New York Bans Plastic Bags Taking One Step Away from Islands of Plastic
Andrew Cuomo, the Governor of New York, recently announced a statewide law banning all single-use plastic bags. Every year, the state consumes about 23 billion plastics bags. 50% of all these used plastic bags are then found in landfills, waterways, and in the cities. That number will be affected considering the population of the state as the results are immediately being seen as New York Bans Plastic Bags.
To prevent this growing problem, all single-use plastic bags are no longer allowed throughout the state of New York
A report noted that in the entire state of New York, plastic bags are normally seen and have become part of everyday sight. They are everywhere—including streets, trees, and sewage. They are found floating on waterways and they pose a threat to environmental health.
These plastic bags litter the streets and have become an eyesore, clogging drainages and are unsightly to behold. Plastic bags are a danger not just to the environment but to the people, as they carry toxins that affects marine life, which later trickles down to humans.
It is also noted that single-use plastic bags, or disposable bags, are a danger to the communities of New York.
New York is not the first state to have issued a ban on single-use plastic bags. The first two states that issued the same ban are California and Hawaii.
As part of this statewide effort to curb plastic bag wastes, the Department of Environmental Conservation will take a huge responsibility in monitoring this law.
The Department of Environmental Conservation will also seek to minimize the impact of this law against low-income families. Many people use plastic bags because they are cheap. Replacing them means there will be an added cost for using paper or biodegradable plastics.
As part of this effort, counties and cities have to impose a 5-cent charge for every plastic bag use. The five cents will go to the coffers of the Department of Environmental Conservation, which will be used to fund conservation efforts and distribution of reusable bags.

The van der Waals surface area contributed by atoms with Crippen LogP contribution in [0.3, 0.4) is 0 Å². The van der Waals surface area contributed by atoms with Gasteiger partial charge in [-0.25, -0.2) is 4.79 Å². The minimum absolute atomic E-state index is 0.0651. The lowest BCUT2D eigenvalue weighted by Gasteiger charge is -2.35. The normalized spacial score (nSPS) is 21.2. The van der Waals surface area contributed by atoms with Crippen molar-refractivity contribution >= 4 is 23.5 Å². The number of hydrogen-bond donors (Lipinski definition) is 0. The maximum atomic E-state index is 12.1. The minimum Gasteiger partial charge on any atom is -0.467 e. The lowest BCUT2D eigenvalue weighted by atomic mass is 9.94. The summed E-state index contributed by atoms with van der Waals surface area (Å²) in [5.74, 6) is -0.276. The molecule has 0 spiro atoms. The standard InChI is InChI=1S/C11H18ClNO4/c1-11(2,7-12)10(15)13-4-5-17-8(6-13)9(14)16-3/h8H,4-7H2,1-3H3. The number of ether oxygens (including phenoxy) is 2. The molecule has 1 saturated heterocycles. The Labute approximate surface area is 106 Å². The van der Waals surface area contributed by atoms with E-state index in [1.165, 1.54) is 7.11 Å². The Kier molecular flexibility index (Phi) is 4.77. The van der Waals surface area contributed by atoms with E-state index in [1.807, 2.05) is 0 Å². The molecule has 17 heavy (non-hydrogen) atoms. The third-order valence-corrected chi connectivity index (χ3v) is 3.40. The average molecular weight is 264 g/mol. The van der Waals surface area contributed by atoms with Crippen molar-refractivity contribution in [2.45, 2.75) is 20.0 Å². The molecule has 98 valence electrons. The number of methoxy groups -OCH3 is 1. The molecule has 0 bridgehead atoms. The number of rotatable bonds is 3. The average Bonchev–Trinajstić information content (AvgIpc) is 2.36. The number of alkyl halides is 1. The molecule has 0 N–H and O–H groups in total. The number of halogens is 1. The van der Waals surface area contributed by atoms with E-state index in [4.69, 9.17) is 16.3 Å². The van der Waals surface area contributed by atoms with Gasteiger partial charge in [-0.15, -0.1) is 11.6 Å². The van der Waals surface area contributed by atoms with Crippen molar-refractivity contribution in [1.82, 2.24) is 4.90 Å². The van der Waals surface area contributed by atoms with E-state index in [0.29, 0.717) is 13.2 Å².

The rough estimate of the Environmental Protection Agency is that 80% of the plastic bag wastes in the oceans are from plastic bags used on land.
Studies show that 20 to 30 years from now, the total weight of all plastics found in the ocean will be heavier than the weight of all fishes combined. This is going to be catastrophic, as fish eat the plastics, and these small fish are then eaten by larger ones. It has also been reported that many brands of Sea Salt sold in stores as consumable food products now contain micro-plastics. Time to start only using Himalayan salts!
The result of this is that humans will consume these toxic wastes, and can give birth to a new global crisis of food poisoning, or a development of new diseases.
Back in 2014, the estimate is that 100 billion single-use plastic bags are consumed per year in the United States. On average, an American family uses about 1,500 pieces of single-use plastic bags each year. Almost all of these plastic bags are never recycled, and they are put in the dump, and they end up in our oceans.
New York is the fourth most populous state in the country, and it is high-time that a law like this is put into place. Now, it joins California and Hawaii in banning single-use plastic bags in an effort to curb the accumulation of this non-biodegradable waste.
The three states have a combined population of 60 million people, which comprises about 18% of the entire population in the United States.
The efforts of these three states to ban single-use plastic bags, along with the efforts of the Department of Environmental Conservation, will surely make an impact to the country and of course the oceans of the world. New York, in particular, will expect a reduction of plastics stuck on trees, floating on waters, and accumulating in sewage.